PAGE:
Knowing Other People: A Commencement Address

Editor’s note: As a faculty member, I attend graduation every year and hear a lot of commencement speeches. This one below, from the Humanities Commencement Ceremony of Brandeis’ School of Arts and Sciences on Sunday, May 22nd just stopped me. The author is an English and European Cultural Studies Major who took a few introductory Greek classes with me. Read through to the end. – JPC

The Speech

Dear fellow students, families, friends, and faculty, hello, good morning, and congratulations. In lieu of a conventional speech, I offer a short narrative, and invite you to indulge me:

He was surprised when they asked him to give a speech at the graduation, for he was never the speech-giving kind of student, whether in his own country or abroad elsewhere. Speeches were supposed to be given by other people – by the better, more perfect specimens of scholarship and society: people who can stand on podiums with big confident smiles and talk about the democratic values of a humanistic education. He was not one of those people; he felt satisfied to sit in the audience.

“So, what’re you gonna say?” she asked. It is midnight. He sits on a sofa outside his room. She is somewhere in Liaoning. They met on WeChat. They have never met in person. There is no one else to talk to at this hour.

“I’ve no idea,” he texted. “I’m reading speeches from last year. One of them quotes Shakespeare, another Shelley. I feel like I should do something different, maybe quote Confucius? I’m flipping through a translation of the Analects right now, but I can’t find a good passage.”

“What do you want to say?” she asked. “What is your message?”

He stops. Is it so simple? To say something, to have a message. Outside, a car arrived in the lot, a shadow with a suitcase approached the vehicle – someone is heading home for summer.

“Some speeches from the past touch on politics,” he texted. “North American politics, of course. Nothing unusual. Do you think I should go in that direction?”

“Do you have something to say in that direction?” she replied.

“Well, I can say something like: ‘Today, we live in an age of global nationalism and international mistrust, in which it is all too easy for people to perceive and prejudge each other, perhaps unconsciously, according to the country they come from, or some other group identity, thus enacting a totalizing discourse of group impressions. These are times when the value of the humanities become especially pertinent, because the humanities teach us to behold one another’s differences intimately, to confront each other, to engage the Other, in the words of French philosopher Emmanuel Levinas, “face-to-face”, on an individual basis. The kind of knowledge that the humanities impart us consists in precisely this ability to open up to the Other, and by doing so, ultimately, know ourselves.’”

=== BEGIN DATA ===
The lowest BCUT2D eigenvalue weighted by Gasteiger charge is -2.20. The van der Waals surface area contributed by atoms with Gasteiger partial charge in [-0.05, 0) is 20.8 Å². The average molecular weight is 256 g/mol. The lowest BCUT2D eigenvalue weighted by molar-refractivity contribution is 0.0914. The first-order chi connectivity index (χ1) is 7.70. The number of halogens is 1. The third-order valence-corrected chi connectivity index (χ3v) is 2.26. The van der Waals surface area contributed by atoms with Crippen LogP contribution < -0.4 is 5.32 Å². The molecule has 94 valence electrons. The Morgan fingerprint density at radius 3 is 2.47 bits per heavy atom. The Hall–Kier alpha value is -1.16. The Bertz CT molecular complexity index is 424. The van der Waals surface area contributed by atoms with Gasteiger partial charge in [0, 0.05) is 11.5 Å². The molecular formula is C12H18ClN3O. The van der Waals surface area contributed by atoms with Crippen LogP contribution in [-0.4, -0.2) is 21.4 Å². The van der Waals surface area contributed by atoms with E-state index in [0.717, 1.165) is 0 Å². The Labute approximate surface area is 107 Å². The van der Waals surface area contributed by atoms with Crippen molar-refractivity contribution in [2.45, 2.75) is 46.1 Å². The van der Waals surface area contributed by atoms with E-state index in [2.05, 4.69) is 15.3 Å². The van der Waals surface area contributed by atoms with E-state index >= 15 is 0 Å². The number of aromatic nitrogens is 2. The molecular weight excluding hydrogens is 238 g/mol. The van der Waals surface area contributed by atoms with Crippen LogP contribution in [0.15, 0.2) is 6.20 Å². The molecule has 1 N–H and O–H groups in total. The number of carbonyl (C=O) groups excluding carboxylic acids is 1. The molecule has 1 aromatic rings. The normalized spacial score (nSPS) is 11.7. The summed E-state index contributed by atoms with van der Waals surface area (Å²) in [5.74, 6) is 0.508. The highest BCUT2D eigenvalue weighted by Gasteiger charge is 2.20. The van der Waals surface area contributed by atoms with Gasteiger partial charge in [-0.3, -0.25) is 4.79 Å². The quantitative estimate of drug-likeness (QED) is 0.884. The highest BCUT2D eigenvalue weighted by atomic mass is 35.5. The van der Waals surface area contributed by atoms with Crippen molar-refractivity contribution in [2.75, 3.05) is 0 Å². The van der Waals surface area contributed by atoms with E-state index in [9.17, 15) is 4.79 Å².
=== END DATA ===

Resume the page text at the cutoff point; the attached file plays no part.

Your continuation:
He sends the text and waits. She does not reply. He feels hypocritical. In his three years at Brandeis, he did not do what he had just preached in that very text he had just produced, neither did he feel like it was possible. In his actual experience, people always hanged out with their own, no matter what they think they believe in, almost as if they could not help it. When he attempts to break into a different territory, its local inhabitants quickly remind him, by confused looks and bored expressions, that he is an outsider who does not really speak their language or share their jokes. It matters little if these people have read Shelley or Shakespeare.

Perhaps, he thinks, true learning is not about believing that you have become a better person, that you are that better person, but in knowing that you are not, and that there is much, still, to be known.

She does not reply. He waits. In the silence of the night, he detects a strange humming sound, as if there is a machine hidden in the darkness. He flips through the Analects. A message appears on his phone. It is from her – it is a quote:


“‘The Master said: Do not worry that other people do not know you. But be concerned that you do not know them.’”

Zhongzhi Chen is a recent graduate of Brandeis University. He plans to attend an MFA program this Fall. He was inspired by J. M. Coetzee’s Nobel lecture for this piece.

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